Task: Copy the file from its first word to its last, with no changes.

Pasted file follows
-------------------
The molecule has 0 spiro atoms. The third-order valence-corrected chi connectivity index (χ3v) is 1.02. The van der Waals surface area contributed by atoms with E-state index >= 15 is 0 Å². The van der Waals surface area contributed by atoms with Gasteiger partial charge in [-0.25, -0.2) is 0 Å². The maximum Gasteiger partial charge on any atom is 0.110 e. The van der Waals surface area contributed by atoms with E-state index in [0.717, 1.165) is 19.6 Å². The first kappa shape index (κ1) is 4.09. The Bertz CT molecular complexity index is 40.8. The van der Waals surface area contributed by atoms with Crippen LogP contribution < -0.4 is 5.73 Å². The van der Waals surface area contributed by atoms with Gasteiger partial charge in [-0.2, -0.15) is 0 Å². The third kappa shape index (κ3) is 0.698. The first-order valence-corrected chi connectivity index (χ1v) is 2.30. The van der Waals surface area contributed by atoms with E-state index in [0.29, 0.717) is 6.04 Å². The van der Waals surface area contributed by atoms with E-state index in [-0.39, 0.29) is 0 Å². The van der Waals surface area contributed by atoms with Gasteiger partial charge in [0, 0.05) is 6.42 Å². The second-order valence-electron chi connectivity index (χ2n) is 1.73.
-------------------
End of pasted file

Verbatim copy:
The molecule has 0 spiro atoms. The third-order valence-corrected chi connectivity index (χ3v) is 1.02. The van der Waals surface area contributed by atoms with E-state index >= 15 is 0 Å². The van der Waals surface area contributed by atoms with Gasteiger partial charge in [-0.25, -0.2) is 0 Å². The maximum Gasteiger partial charge on any atom is 0.110 e. The van der Waals surface area contributed by atoms with E-state index in [0.717, 1.165) is 19.6 Å². The first kappa shape index (κ1) is 4.09. The Bertz CT molecular complexity index is 40.8. The van der Waals surface area contributed by atoms with Crippen LogP contribution < -0.4 is 5.73 Å². The van der Waals surface area contributed by atoms with Gasteiger partial charge in [-0.2, -0.15) is 0 Å². The third kappa shape index (κ3) is 0.698. The first-order valence-corrected chi connectivity index (χ1v) is 2.30. The van der Waals surface area contributed by atoms with E-state index in [0.29, 0.717) is 6.04 Å². The van der Waals surface area contributed by atoms with E-state index in [-0.39, 0.29) is 0 Å². The van der Waals surface area contributed by atoms with Gasteiger partial charge in [0, 0.05) is 6.42 Å². The second-order valence-electron chi connectivity index (χ2n) is 1.73.